Jose Alvarez-Nemegyei is an associate researcher at the Unidad de Investigacion Medica from the Instituto Mexicano del Seguro Social in Merida Yucatan.
Oscar Rodriguez-Cerda is a researcher and professor at the Universidad Autonoma Metropolitana Iztapalpa. Mexico, D.F.
Requests for reprints should be sent to Bertha Lidia Nuno-Gutierrez, Unidad de Investigacion Epidemiologica y en Servicios de Salud del Adolescente, IMSS, Av. Tonala No. 121. Planta alta, Tonala Jalisco, Mexico. CP 45400. E-mail: email@example.com
Table 1 Descriptors associated with drug use according to the parents
of adolescent users, classified by dimensions
Descriptors Frequency % Order of Cultural
Family problems 10 19 2.1 0.208
Lack of communication 6 12 1.9 0.111
Incomprehension 5 10 2 0.103
Lack of attention 5 10 2.2 0.094
Not enough love shown 4 8 3 0.073
Familial desintegration 3 6 2.3 0.061
Parental neglect 3 6 2.2 0.061
Parental guilt 2 4 1 0.058
Domestic violence 3 6 2.5 0.056
Lack of support 2 4 2.5 0.043
Problems with parents 2 4 2 0.038
Not having someone to look after 2 4 2 0.038
Problems with boy/girlfriend 1 2 1 0.029
Lack of family union 1 2 1 0.029
They feel they are worthy enough 1 2 3 0.016
Notice the example in the family 2 4 4 0.016
52 100 0.7 1.034
DIMENSION: FRIENDS' INFLUENCE
Descriptors Frequency % Order of Cultural
Because of friends 23 92 3.9 0.374
Because of the pressure 1 4 1 0.029
To do the same as the others 1 4 4 0.011
25 100 0.4 0.414
DIMENSION: SOCIAL ENVIRONMENT
Descriptors Frequency % Order of Cultural
Neighborhood atmosphere 4 36 3.6 0.073
Communication media 2 18 2 0.046
Easy access 3 27 3.7 0.032
Economy of the country 2 18 3.5 0.020
11 100 1.2 0.171
Descriptors Frequency % Order of Cultural
Curiosity 6 13 2.3 0.182
Loneliness 3 7 2.3 0.063
Experimentation 7 15 3.3 0.061
Having problems 3 7 1.7 0.060
Love deception 2 4 1.5 0.048
They feel rejected 2 4 2 0.046
Unemployed 3 7 3.7 0.043
Misguided 3 7 4 0.042
Out of sheer pleasure 1 2 1 0.029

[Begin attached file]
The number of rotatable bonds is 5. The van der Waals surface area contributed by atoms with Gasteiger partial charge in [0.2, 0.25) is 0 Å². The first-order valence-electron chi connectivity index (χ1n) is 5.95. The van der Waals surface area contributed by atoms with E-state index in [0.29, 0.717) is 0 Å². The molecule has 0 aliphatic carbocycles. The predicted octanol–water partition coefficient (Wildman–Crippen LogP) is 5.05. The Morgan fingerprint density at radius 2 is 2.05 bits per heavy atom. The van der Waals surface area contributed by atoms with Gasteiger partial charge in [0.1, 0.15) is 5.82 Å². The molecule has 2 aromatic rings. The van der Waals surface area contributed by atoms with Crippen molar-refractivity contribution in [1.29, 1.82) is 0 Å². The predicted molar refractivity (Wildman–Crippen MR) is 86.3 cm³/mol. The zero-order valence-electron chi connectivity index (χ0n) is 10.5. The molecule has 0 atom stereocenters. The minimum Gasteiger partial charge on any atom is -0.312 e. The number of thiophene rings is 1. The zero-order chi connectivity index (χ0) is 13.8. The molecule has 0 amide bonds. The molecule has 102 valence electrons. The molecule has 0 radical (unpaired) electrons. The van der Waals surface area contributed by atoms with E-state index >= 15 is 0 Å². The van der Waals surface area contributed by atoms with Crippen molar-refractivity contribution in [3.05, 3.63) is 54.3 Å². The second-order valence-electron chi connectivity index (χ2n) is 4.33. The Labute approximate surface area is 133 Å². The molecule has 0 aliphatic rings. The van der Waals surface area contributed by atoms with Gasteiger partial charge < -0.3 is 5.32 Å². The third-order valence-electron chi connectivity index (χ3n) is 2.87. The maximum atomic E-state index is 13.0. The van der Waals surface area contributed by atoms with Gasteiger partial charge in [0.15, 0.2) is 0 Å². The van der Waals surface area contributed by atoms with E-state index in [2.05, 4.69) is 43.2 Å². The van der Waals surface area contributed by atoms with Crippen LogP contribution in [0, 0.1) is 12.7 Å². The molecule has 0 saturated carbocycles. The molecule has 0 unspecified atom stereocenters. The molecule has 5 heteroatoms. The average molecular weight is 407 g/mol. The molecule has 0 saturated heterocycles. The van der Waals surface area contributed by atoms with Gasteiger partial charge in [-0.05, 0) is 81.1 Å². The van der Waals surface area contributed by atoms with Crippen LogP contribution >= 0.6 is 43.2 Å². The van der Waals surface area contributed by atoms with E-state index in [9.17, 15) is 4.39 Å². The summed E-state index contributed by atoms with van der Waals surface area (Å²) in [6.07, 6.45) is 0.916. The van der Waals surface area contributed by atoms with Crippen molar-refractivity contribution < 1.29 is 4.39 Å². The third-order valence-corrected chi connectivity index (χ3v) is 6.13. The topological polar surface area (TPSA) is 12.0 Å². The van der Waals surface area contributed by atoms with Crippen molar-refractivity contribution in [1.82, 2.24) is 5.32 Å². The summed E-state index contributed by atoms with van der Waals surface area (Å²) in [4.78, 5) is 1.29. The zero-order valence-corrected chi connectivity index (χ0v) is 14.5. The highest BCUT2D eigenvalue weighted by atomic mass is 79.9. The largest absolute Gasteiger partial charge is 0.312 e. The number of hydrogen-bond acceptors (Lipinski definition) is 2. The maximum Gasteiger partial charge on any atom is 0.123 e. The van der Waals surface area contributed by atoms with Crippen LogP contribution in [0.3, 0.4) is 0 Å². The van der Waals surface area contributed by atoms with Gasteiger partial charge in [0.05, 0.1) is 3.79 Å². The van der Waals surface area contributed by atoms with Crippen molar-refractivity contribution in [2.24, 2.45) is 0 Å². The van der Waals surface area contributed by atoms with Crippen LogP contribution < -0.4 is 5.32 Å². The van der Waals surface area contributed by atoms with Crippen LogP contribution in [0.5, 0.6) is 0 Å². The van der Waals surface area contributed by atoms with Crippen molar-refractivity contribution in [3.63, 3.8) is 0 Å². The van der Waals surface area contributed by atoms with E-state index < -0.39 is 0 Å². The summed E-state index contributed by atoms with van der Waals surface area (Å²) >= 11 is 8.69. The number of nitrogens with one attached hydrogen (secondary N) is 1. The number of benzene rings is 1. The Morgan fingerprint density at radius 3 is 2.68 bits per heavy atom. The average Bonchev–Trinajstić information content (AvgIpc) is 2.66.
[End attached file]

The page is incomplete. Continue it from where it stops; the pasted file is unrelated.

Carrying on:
Laziness 1 2 1 0.029
Weak character 1 2 1 0.029
Having too much freedom 1 2 2 0.020
To run away from problems 1 2 2 0.020
Temptation 1 2 2 0.020
Having money 1 2 2 0.020
To feel important 1 2 3 0.016
Live life quickly 1 2 3 0.016
To feel they are the greatest 1 2 3 0.016
To feel out of touch 1 2 3 0.016
They feel special 1 2 4 0.011
Frustration 1 2 4 0.011
Wrong use of their rights 1 2 4 0.011
To show they are capable of doin 1 2 5 0.006
As a mens of escape 1 2 5 0.006
To call attention to themselves 1 2 5 0.006
46 100 1.5 0.827
Table 2 Gender differences in paternal narratives about the illegal
drug use onset from male and female adolescent offspring
Category Total of informants Informants
Drug use in Drug use by masculine No
the family authority figures. differences
Higher use in nuclear families
than in the grandparents'.
Family Untied families, low income No
and parents' low schooling differences
atmosphere levels, conflictive marital
father, mother with overprotective
tendencies, parental style
with diffuse rules, conflictive
relationship between parents
and drug using children.
Paternal They hoped that the drug use No
expectations and problematic behavior from differences
relatives would stop adolescent
children from taking drugs.
Etiology Failure and neglect in their Pernicious
expectations parental roles. friends'
Son and daughters were perceived influences
as having an image closer
to that of a girl-boy given
their emotional and economic
dependence, and their inexpe-
rience, which made them
vulnerable to the influence
of the other people.
Paternal Emotional deception and Search for an
response in feeling of guilt. extracurricular
the face of activity or job
drug use for a son
Category Informants with daughters
Drug use in No differences
Family More severe family problems: more rejection
atmosphere and familial stigma and higher disregard
Paternal A daughter's coming of age as wife and
expectations mother; drugs being an obstacle to such an
Etiology Parents did not know how to protect and
expectations satisfy their daughters' emotional needs.
Paternal Lower tolerance to drug use, higher presence
response in of feelings of guilt and depressive symptoms
the face of in the mothers. Higher family impact from
drug use drug use. All of this resulted in an earlier
attendance to health care services.
Source: In-depth interviews to the mothers and fathers of male (n=7)
and female (N=8) illegal drug-taking adolescents